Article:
It took a long time to convince Americans to wear seat belts. Though a 1968 federal law required that the safety devices be installed in the front seats of all passenger vehicles, only around 15 percent of drivers were using them in 1983. It took a mixture of regulation, via a raft of state laws criminalizing the lack of seat belt use, and technology, via that annoying beep that harangues any unbuckled passenger in modern vehicles, to push seat belt use up to 90.1 percent by 2016.
Some researchers and lawmakers believe the world’s largest internet companies must undergo a similar transformation. The ways in which platforms like Google, Facebook, and Twitter can rapidly disseminate misinformation and allow bad actors to manipulate users is being recognized as a similar—albeit digital—danger. “We’re kind of like in Detroit 1963 here, where people are like, ‘Seat belts? What seat belts?’” says Michael Caulfield, the director of blended and networked learning at Washington State University Vancouver.
We’ve been anxious for years over the way social media influences how we think, but evidence that this power could be used for nefarious political purposes has suddenly galvanized lawmakers to do something about it. The newly heightened scrutiny kicked off when Facebook revealed that Russian entities had been buying up Facebook ads as a means of influencing political opinion in the United States since 2015. The ads reached 10 million people before and after the 2016 presidential election and constituted $100,000 in advertising spending. Twitter found that more than 200 accounts from Russian actors (mostly bots) were inundating users with political messages. Russian agents also bought ads on Google, the search giant disclosed this week.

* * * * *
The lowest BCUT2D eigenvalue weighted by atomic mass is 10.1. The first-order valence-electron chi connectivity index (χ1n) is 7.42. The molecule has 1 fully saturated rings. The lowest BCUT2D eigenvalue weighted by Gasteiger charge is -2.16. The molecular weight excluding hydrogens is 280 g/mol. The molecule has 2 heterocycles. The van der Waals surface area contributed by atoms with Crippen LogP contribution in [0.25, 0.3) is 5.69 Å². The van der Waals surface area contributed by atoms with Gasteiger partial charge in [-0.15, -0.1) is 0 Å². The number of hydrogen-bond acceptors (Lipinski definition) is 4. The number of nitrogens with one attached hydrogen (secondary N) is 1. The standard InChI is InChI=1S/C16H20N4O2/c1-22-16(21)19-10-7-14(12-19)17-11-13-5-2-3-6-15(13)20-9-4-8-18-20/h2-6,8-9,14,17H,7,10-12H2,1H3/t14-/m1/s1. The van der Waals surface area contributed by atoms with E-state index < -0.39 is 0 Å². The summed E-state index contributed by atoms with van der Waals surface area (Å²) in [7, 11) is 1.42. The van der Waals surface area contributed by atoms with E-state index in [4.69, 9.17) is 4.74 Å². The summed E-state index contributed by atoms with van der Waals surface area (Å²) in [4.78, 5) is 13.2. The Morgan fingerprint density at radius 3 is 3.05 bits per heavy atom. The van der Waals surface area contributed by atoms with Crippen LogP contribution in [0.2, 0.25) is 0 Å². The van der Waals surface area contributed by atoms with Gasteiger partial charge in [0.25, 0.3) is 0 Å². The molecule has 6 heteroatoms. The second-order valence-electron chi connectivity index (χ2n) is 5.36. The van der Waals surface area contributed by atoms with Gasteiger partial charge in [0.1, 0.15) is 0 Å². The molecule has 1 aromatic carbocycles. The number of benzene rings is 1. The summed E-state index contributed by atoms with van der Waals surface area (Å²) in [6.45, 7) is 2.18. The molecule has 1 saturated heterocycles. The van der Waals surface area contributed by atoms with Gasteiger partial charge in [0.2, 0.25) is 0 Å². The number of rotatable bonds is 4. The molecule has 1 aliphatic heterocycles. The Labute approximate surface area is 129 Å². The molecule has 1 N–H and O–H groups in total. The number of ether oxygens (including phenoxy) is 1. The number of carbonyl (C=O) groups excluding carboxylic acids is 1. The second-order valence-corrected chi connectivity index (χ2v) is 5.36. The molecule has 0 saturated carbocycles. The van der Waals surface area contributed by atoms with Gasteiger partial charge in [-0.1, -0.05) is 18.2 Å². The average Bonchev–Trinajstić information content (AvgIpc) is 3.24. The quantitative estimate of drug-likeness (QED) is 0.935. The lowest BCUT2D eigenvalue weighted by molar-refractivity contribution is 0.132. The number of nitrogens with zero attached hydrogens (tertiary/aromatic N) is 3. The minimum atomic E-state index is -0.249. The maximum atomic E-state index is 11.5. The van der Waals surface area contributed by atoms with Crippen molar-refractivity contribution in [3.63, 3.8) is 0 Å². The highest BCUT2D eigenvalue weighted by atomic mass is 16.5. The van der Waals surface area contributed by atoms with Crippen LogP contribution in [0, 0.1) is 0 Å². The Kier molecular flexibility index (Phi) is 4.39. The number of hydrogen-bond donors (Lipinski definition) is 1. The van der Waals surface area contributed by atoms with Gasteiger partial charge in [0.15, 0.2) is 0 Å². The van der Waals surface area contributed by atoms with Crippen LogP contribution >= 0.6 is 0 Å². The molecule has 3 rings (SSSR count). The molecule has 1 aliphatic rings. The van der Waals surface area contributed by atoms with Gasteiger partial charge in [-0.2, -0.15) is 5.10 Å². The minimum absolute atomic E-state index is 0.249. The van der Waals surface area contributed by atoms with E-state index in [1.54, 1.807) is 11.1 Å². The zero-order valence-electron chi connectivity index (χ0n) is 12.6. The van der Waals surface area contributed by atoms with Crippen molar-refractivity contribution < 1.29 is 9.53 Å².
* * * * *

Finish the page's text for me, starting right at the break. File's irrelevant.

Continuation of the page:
The blowback from these revelations has been particularly acute because for so long, tech giants have tried to glide blamelessly above the muck of politics. If the internet had an influence on political discourse, it was long portrayed only as a democratizing force for good. In 2012, Facebook coauthored a study showing that its Election Day reminders boosted voter turnout and took credit for populist global uprisings that were partially spurred via social media. But in the 2016 election cycle, as researchers and journalists questioned how misinformation might have influenced voters, the company was much less eager to talk politics. Facebook CEO Mark Zuckerberg’s quip two days after the election that it was “pretty crazy” to think that his company played a role in Donald Trump’s victory now reads as either poorly executed damage control, an inability to conceptualize the power of the platform he created, or an indifference to the societal ramifications Facebook has wrought (he apologized for the comment last month).
The dissonance between the power that tech giants wield and the neutral way they frame their missions has created a vacuum of leadership that political players on both sides of the aisle are now eager to fill with regulations. Democratic lawmakers in Washington are pushing a bill that would force Facebook to disclose more information about political ads bought on the platform, similar to TV networks. And Steve Bannon reportedly proposed regulating Facebook and Google like utilities during his tenure as Trump’s chief strategist. This is to say nothing of the climate in Europe and Asia, where government officials have been attempting to rein in the power of Silicon Valley for years.